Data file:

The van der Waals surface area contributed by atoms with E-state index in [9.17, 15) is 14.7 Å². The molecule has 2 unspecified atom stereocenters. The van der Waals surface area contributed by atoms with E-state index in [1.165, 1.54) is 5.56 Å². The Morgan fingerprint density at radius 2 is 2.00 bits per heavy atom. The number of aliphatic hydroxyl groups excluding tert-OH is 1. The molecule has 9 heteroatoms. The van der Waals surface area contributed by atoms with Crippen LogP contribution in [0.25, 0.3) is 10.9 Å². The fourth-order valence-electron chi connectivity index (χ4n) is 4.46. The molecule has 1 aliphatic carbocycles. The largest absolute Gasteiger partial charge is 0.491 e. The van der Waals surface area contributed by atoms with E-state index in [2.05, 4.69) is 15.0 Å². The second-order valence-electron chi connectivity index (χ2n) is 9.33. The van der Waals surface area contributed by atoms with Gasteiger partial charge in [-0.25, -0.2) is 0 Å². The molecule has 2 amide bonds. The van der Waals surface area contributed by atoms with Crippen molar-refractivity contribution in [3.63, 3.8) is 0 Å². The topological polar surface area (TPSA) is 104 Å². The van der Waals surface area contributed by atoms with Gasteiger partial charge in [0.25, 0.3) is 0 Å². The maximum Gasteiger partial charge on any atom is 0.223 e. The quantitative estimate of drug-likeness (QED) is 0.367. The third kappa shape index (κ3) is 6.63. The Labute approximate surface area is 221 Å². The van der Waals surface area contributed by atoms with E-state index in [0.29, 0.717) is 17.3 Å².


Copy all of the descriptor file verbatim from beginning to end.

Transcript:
The van der Waals surface area contributed by atoms with E-state index in [9.17, 15) is 14.7 Å². The molecule has 2 unspecified atom stereocenters. The van der Waals surface area contributed by atoms with E-state index in [1.165, 1.54) is 5.56 Å². The Morgan fingerprint density at radius 2 is 2.00 bits per heavy atom. The number of aliphatic hydroxyl groups excluding tert-OH is 1. The molecule has 9 heteroatoms. The van der Waals surface area contributed by atoms with Crippen LogP contribution in [0.25, 0.3) is 10.9 Å². The fourth-order valence-electron chi connectivity index (χ4n) is 4.46. The molecule has 1 aliphatic carbocycles. The largest absolute Gasteiger partial charge is 0.491 e. The van der Waals surface area contributed by atoms with E-state index in [2.05, 4.69) is 15.0 Å². The second-order valence-electron chi connectivity index (χ2n) is 9.33. The van der Waals surface area contributed by atoms with Gasteiger partial charge in [-0.25, -0.2) is 0 Å². The molecule has 2 amide bonds. The van der Waals surface area contributed by atoms with Crippen molar-refractivity contribution in [3.63, 3.8) is 0 Å². The topological polar surface area (TPSA) is 104 Å². The van der Waals surface area contributed by atoms with Gasteiger partial charge in [0.25, 0.3) is 0 Å². The maximum Gasteiger partial charge on any atom is 0.223 e. The quantitative estimate of drug-likeness (QED) is 0.367. The third kappa shape index (κ3) is 6.63. The Labute approximate surface area is 221 Å². The van der Waals surface area contributed by atoms with E-state index in [0.29, 0.717) is 17.3 Å².